From left, Cannabis State Legislation Task Force members Barbara Fugate, Laura Thomas, Terrance Alan and Sarah Shradar attend the group's first meeting Wednesday. (Ekevara Kitpowsong/Special to S.F. Examiner)

From left, Cannabis State Legislation Task Force members Barbara Fugate, Laura Thomas, Terrance Alan and Sarah Shradar attend the group's first meeting Wednesday. (Ekevara Kitpowsong/Special to S.F. Examiner)

Pot panel sets high ambitions, seeks to build broad political support

The architects behind the vision of San Francisco when marijuana is a legal recreational drug convened their first meeting Wednesday, selecting as chair nightlife industry representative Terrance Alan.

For the next year, the 22-member Cannabis State Legalization Task Force, which was established by the Board of Supervisors, will tackle every imaginable issue: data collection, taxation, cultivation and land use. Preliminary recommendations will be heard Nov. 9 and then forwarded to the board and mayor.

See task force meeting schedule here.

Alan called upon the task force to not shy away from groundbreaking ideas, calling the models used in the four other states that have legalized marijuana merely guidelines, certainly not limits.

“The states that have gone before us have given us an enormous laboratory,” Alan said. “But they are very limited as we all know.” Instead, Alan said the recommendations should “take the mantle of leadership for San Francisco on the cannabis issue not only for the state but the nation.”

Post legalization would bring new business and job opportunities and consumer options like pairings with wine, cheese and cannabis or pot edibles at concert venues. Among the toughest decisions will be how to regulate land use, such as where retail cannabis businesses with or without smoking on the premises could locate and what is the approval process.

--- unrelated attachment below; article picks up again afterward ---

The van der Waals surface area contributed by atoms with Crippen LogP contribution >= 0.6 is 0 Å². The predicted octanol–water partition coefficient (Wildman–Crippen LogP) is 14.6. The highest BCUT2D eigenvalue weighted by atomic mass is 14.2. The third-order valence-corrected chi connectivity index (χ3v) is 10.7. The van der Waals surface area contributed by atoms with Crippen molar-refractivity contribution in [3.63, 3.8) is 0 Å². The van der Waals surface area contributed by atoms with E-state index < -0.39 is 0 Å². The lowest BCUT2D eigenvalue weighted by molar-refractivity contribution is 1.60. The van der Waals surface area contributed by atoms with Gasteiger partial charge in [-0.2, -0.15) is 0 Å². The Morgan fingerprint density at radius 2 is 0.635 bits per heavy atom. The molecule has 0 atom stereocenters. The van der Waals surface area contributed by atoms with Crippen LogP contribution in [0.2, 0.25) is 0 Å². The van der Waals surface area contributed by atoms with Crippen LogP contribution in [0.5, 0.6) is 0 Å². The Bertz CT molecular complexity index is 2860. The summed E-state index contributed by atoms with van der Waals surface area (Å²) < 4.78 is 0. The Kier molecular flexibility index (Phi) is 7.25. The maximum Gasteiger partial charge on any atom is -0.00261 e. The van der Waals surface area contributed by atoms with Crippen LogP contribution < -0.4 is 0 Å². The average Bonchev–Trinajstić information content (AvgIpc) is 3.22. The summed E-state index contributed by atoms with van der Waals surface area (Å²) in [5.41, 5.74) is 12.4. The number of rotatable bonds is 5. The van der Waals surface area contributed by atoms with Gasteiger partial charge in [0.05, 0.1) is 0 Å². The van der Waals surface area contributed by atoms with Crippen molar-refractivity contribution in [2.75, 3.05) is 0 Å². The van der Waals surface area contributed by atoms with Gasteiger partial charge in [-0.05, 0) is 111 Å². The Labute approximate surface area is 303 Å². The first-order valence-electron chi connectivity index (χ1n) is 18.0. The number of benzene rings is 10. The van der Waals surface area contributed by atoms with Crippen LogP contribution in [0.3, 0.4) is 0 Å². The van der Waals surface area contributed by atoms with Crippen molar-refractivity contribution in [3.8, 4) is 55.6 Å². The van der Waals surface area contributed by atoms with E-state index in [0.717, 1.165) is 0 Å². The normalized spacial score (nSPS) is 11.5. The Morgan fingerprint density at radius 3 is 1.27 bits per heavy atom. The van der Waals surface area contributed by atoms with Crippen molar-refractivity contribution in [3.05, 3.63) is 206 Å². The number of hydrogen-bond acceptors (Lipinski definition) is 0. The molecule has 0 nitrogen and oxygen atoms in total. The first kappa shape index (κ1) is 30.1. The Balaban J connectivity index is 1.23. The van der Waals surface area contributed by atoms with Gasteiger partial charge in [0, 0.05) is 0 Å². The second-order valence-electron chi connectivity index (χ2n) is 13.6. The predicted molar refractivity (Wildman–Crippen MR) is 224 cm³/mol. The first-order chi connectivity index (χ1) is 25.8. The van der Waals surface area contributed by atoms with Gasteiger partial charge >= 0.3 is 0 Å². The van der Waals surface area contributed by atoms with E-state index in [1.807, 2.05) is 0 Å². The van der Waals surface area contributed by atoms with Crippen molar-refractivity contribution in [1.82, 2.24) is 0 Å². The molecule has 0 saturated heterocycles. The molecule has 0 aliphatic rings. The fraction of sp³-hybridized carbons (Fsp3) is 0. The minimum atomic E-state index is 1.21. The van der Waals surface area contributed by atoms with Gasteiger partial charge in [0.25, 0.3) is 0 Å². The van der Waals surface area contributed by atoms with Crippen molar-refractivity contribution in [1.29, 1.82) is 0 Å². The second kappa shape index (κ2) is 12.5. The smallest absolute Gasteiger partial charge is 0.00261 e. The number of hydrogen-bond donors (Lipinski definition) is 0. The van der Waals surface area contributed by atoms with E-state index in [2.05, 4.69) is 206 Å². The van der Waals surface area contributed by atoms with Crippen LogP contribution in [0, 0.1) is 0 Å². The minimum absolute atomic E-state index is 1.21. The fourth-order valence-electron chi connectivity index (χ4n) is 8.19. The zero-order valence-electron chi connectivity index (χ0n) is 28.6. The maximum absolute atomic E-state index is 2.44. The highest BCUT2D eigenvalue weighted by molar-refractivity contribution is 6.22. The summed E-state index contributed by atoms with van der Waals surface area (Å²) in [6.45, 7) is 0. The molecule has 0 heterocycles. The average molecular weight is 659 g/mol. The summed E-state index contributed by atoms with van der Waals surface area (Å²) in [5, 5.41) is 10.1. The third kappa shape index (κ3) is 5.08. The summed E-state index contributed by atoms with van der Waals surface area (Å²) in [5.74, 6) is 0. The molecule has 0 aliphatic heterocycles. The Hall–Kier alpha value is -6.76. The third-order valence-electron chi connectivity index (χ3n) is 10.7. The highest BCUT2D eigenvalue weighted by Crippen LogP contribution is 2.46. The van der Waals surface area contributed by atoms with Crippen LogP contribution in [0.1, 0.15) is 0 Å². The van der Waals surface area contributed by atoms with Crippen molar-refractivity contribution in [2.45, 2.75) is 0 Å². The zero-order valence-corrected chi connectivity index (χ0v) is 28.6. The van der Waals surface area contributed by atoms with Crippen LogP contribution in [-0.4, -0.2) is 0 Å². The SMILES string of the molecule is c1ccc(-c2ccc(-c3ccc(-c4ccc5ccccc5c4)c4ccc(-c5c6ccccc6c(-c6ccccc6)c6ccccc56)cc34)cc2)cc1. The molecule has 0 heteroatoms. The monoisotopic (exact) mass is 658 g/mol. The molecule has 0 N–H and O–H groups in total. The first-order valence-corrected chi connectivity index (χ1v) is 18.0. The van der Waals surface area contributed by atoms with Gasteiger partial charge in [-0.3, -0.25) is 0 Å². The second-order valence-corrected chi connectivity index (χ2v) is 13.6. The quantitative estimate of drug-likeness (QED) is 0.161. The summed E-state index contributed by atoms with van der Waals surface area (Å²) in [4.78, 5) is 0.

There are questions about controls over edible potency, what fees and taxes to impose, and how the medical marijuana industry will coexist with the recreational marijuana industry.

Along the way, the task force will attempt to craft a strong coalition among patients, nightclub owners, businesses and neighborhood associations. Granted, it is a tall order for an issue Alan said was “fraught with all kinds of heated discussions and all kinds of disagreement and all kinds of argument.”

There are 28 medical marijuana dispensaries currently in San Francisco, which has tough restrictions on where such businesses can locate. Proposed additional locations are often met with opposition from nearby residents.

The task force, which was established through legislation introduced by Supervisor Scott Wiener, comes as several statewide ballot initiatives to legalize adult use of marijuana are slated to come before voters in November. The task force is using as a baseline one initiative called Control, Regulate and Tax Adult Use of Marijuana Act (AUMA), which has the backing of Napster co-founder and former Facebook president Sean Parker.

California would join Colorado, Washington, Oregon and Alaska in legalizing the drug, although it remains illegal under federal law.

The task force includes nonvoting city officials, including Sgt. Brian Philpott with the Narcotics Unit, Jocelyn Kane, director of the Entertainment Commission, and Public Health officials Mavis Asiedu-Frimpong and Colleen Chawla, who coordinate the task force.

The task force’s first meeting, which ran about three hours, was an introduction of members, a selection of chair and a broad review of the issue.

“The voters finally are going to get it right and legalize adult use of cannabis and we will start catching up with some other states that have leaped ahead of us,” Wiener predicted during his opening address of the task force. “We need to be smart about having a good system in place.”

The task force will next meet March 9, 1 p.m., at 25 Van Ness Ave. in Room 610.

Board of SupervisorsCity HalldispensariesErich PearsonJohn AvalosMalia CohenMarijuanaPoliticsPotSan FranciscoScott WienerSPARC

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